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Organizing your thoughts and taking steps to feel better can be tough when you’re weighed down by mental illness. That’s why it’s important to think ahead. At a time when you’re feeling well and able, use this worksheet to prepare or plan ahead.

Think about the people in your life who can offer the positive supports you need. Thinking about specific things they can do to help you feel better will provide guidance during tough times. Some examples might include: someone you can call who will just listen, someone to hang out with even though you have low energy, or someone to take a slow walk with. PERSON I CAN TURN TO

MONITOR YOUR SYMPTOMS Screening tools can help you to monitor the severity of your symptoms. Visit mhascreening.org every so often to take a screen and “check-in” on your mental health.

HOW THEY CAN HELP

When symptoms become serious, it’s helpful to identify an emergency contact and list specific actions they can do to help you get back on track. Use the back of this worksheet to help identify when things get serious. MY EMERGENCY SUPPORT PERSON WHAT THEY CAN DO TO HELP (For example: call your treatment provider, is there a hospital you prefer to go to, do they need to know about your medications or medical background.)

FIND YOUR LOCAL MHA AFFILIATE Mental Health America has over 200 affiliates in 40 states that can help you with programs and services to support your recovery. Find the affiliate closest to you by entering your ZIP code at: mentalhealthamerica.net/find-affiliate. FIND TREATMENT PROVIDERS The Substance Abuse and Mental Health Services Administration (SAMHSA) has an online treatment locator that can help you find a variety of mental health professionals at findtreatment.samhsa.gov. FIND PEOPLE TO TALK TO

CONTACT INFO FOR TREATMENT PROVIDER (Have you signed a release for this person?)

Warmlines are numbers that you can call (usually during business hours) to find someone to talk to if you are struggling with your mental health. Find a warmline in your area by visiting warmline.org. If you or someone you know is in crisis, call 1-800-273-TALK (8255), go to your local Emergency Room or call 911. or call 911.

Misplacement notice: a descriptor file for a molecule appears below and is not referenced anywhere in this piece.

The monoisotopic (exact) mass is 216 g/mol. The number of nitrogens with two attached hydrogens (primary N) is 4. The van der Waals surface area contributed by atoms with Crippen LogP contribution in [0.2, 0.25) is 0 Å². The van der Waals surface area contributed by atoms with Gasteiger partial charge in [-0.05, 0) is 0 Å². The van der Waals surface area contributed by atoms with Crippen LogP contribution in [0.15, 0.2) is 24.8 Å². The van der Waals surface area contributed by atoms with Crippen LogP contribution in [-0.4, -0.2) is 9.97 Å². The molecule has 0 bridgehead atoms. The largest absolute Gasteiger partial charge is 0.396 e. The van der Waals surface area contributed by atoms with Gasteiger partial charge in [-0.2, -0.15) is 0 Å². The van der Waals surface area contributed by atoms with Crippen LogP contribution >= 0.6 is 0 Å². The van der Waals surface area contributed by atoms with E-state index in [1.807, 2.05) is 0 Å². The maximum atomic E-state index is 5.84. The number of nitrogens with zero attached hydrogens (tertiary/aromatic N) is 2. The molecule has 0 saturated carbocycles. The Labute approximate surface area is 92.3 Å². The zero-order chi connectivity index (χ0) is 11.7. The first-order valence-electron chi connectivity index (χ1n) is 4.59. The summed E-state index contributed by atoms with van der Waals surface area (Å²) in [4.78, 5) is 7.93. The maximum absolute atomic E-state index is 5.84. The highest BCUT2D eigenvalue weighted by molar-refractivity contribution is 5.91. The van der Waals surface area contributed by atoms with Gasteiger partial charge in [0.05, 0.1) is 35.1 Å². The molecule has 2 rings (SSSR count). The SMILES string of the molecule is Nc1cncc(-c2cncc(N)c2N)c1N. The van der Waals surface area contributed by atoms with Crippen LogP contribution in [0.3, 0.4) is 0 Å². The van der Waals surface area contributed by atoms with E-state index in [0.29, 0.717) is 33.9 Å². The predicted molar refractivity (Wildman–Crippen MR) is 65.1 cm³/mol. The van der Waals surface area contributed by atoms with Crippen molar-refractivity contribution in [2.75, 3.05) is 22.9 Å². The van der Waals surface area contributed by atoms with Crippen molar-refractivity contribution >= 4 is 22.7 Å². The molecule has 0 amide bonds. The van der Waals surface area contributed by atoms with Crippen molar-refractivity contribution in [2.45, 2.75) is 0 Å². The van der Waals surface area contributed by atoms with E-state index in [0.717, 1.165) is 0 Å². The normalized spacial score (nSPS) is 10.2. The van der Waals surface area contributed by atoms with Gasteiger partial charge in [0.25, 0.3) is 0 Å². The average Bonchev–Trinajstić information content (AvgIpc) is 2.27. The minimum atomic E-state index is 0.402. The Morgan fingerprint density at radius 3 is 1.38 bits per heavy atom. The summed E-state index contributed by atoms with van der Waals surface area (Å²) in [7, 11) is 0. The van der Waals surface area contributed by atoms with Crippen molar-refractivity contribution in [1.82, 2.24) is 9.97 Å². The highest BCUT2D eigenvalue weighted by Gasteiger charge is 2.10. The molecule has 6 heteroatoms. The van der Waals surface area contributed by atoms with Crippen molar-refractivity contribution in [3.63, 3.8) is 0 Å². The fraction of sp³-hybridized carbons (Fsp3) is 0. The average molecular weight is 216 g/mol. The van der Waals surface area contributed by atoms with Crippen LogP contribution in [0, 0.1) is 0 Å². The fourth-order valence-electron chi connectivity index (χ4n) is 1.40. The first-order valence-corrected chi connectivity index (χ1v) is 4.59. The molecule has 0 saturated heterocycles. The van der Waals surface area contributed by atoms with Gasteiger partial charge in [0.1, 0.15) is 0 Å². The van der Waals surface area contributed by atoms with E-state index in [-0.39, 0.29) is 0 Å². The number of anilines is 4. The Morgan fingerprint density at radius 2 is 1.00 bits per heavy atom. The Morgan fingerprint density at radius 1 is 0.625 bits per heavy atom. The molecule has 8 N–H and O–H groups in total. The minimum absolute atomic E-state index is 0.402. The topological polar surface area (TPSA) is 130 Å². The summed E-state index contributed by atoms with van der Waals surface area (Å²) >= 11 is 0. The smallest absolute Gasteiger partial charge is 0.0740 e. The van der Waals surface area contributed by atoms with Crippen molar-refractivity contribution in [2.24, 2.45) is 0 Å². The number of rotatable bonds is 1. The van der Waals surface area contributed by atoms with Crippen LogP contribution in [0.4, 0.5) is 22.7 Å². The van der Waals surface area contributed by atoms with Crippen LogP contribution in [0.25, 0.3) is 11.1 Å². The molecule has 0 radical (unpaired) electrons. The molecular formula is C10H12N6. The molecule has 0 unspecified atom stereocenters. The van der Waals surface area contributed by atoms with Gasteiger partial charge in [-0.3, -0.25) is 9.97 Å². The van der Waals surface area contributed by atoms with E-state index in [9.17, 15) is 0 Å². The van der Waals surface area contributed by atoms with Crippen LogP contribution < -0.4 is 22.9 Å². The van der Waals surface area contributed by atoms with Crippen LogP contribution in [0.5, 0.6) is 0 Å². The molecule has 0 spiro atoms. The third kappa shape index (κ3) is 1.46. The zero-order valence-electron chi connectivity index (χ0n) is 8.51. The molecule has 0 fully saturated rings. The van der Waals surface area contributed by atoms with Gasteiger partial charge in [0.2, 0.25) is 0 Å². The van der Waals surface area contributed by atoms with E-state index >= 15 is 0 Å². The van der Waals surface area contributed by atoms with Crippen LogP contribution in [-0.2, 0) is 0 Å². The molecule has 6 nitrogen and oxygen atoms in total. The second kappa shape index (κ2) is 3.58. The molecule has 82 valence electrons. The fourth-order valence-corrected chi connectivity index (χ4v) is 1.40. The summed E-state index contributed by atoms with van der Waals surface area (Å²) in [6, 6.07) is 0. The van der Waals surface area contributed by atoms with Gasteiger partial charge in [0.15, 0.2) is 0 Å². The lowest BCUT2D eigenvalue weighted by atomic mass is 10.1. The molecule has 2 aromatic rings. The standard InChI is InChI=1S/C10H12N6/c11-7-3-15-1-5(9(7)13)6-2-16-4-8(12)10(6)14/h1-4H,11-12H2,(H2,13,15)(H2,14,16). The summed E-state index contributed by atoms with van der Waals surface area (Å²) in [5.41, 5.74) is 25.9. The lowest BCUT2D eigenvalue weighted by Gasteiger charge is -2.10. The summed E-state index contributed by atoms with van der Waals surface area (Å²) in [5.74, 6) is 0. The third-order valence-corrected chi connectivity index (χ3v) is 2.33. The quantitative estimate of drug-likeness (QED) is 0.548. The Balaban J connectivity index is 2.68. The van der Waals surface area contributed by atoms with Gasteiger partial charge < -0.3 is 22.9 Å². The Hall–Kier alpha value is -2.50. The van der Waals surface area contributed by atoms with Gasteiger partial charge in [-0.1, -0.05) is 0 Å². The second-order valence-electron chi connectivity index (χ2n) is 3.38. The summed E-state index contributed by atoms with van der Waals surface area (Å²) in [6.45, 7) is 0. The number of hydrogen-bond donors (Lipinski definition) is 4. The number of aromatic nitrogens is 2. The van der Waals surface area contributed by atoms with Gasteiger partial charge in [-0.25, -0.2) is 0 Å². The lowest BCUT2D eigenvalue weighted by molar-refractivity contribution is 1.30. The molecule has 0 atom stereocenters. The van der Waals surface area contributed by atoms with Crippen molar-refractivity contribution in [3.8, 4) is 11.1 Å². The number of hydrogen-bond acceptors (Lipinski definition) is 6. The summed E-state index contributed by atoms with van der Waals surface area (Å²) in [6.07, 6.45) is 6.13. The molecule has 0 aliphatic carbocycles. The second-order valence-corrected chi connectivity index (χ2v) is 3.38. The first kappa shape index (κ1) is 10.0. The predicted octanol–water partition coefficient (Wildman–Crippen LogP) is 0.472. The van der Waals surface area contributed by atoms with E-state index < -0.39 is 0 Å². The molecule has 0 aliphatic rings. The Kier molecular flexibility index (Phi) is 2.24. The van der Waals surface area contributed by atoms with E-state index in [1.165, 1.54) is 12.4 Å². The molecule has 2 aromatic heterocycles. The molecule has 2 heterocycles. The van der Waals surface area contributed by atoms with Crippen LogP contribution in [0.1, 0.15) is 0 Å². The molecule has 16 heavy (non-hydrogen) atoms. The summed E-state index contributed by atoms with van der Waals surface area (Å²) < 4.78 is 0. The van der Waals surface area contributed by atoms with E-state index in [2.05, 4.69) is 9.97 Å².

Triggers are people, places, words, or situations that increase negative feelings. They can make it difficult to cope with mental health symptoms. When you’re well, it can be helpful to work on exposing yourself to triggers so that negative experiences are lessened when you’re stressed. For example, if going to the grocery store or crossing bridges is scary – take small steps to expose yourself to these situations. There are some triggers, like yelling, or abusive relationships that you might consider avoiding all together. Identify some triggers that you can work through. And identify if there are triggers that you should avoid.

Stress can creep up on you when it seems like you have so much to get done and not enough time to do it. Or sometimes when symptoms of mental illness come back, normal every day activities become stressful. When stress comes, it often affects sleep. Use the lines below to identify steps you can take to reduce stress. You can use the list below to get started. THINGS THAT MAKE ME FEEL BETTER

MY TRIGGERS

Early warning signs are personal changes in thoughts or behaviors that signal that things are getting worse. The sooner you intervene when these signs occur, the better. Use the lines below to think about your early warning signs. Some examples might include: withdrawing for more than two days, feeling so agitated you haven’t slept for three or more days, or finding it difficult to get out of bed. When these signs occur, it’s helpful to list out your next steps for seeking help. This might include calling your treatment provider, or calling your emergency contact. MY EARLY WARNING SIGNS

STEPS TO INTERVENE

1. Make a routine. 2. Stand up and stretch. 3. Take 4 slow, deep breaths. 4. Do a puzzle or color. 5. Talk to someone who is a good listener. 6. Give yourself a pep talk (”I can do this.”) 7. Close your eyes and listen to sounds around you. 8. Look at animal pictures. Who doesn’t like a puppy? 9. Watch a funny video. 10. Take a brisk walk. 11. Read a magazine. 12. Watch the sunrise or sunset. 13. Massage your temples. 14. Do a good deed or random act of kindness. 15. Listen to music.


Worksheet think ahead